Hopeless performance. The ADO.NET 2.0 is slower than ADO 1.1

1.0            Warm up.


Firstly my mentor shared the following question with me:


Why the image gets reversed in mirror horizontally, but vertically.


I asked many people about this question, but seldom gave me the accurate answer in 3 mins. Some interesting answers here:


1.      People’s eye is horizontal not vertical. (Also cited in some “interview bible”)

2.      If we change the mirror by 90 degree, then the result changes

3.      We live in the Northern Hemisphere


From the tech part, the knowledge involved here is only mirror reflection, far simple than Windows memory management. This case just shows, besides the knowledge itself, problem solving needs the way of clear thinking.


1.1 Hopeless performance. The ADO.NET 2.0 is slower than ADO 1.1!


Problem Description:


Based on the following article, the customer decides to upgrade to CLR2 for performance:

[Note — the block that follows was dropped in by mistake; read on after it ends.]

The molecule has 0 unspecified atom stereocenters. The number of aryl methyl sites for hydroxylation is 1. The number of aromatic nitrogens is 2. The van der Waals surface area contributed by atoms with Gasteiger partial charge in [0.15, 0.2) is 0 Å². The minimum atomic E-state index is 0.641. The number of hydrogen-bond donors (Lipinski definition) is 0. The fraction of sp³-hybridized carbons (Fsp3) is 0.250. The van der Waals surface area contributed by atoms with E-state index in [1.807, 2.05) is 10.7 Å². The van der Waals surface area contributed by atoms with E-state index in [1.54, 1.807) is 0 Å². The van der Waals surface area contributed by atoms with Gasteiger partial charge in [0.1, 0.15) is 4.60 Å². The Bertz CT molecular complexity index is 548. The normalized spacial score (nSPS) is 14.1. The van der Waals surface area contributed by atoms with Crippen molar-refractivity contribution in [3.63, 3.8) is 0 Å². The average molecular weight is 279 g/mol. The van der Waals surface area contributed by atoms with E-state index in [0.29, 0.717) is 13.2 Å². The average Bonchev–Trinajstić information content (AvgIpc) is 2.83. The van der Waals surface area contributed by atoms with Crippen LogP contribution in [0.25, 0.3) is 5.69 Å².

DataSet and DataTable in ADO.NET 2.0



But based the customer’s test, the performance get worse with CLR2.


Look at the code, quite simple:


         OracleConnection conn = new OracleConnection();

         conn.ConnectionString = "...";        


         OracleCommand cmd = new OracleCommand();

         cmd.Connection = conn;

         OracleDataAdapter dap = new SOracleDataAdapter("select * from mytesttable", conn);           

         DataTable dt = new DataTable();

         DateTime start = System.DateTime.Now;


         TimeSpan span = DateTime.Now - start;      



         Console.WriteLine("The Columns.Count is" +dt.Columns.Count.ToString());

         Console.WriteLine("The Rows.Count is"+dt.Rows.Count.ToString());

The data used for test is quite simple either. 250000 rows, 4 fields. By checking the result of span.ToString, ADO.NET 2 is 1 time slower than ADO1.1. dap.Fill method takes 6 seconds in CLR2, comparing with 3 seconds in CLR1.




How to handle it?


When I finished the test locally, my feeing is hopeless only. Look at what I could do:


1.      The backend datatable is quite simple. 4 fields are int, no index, no primiary key, no foreigen key. In other words, the problem does not relate to data schema, purely client side problem.

2.      The code is very simple. There is nothing we could further fine tune.

3.      The test machines gets both CLR1 and CLR2 installed. The test and comparing are done in the same machine. The hardware and software environment is the same. The only difference is the CLR version, which is the customer’s concern.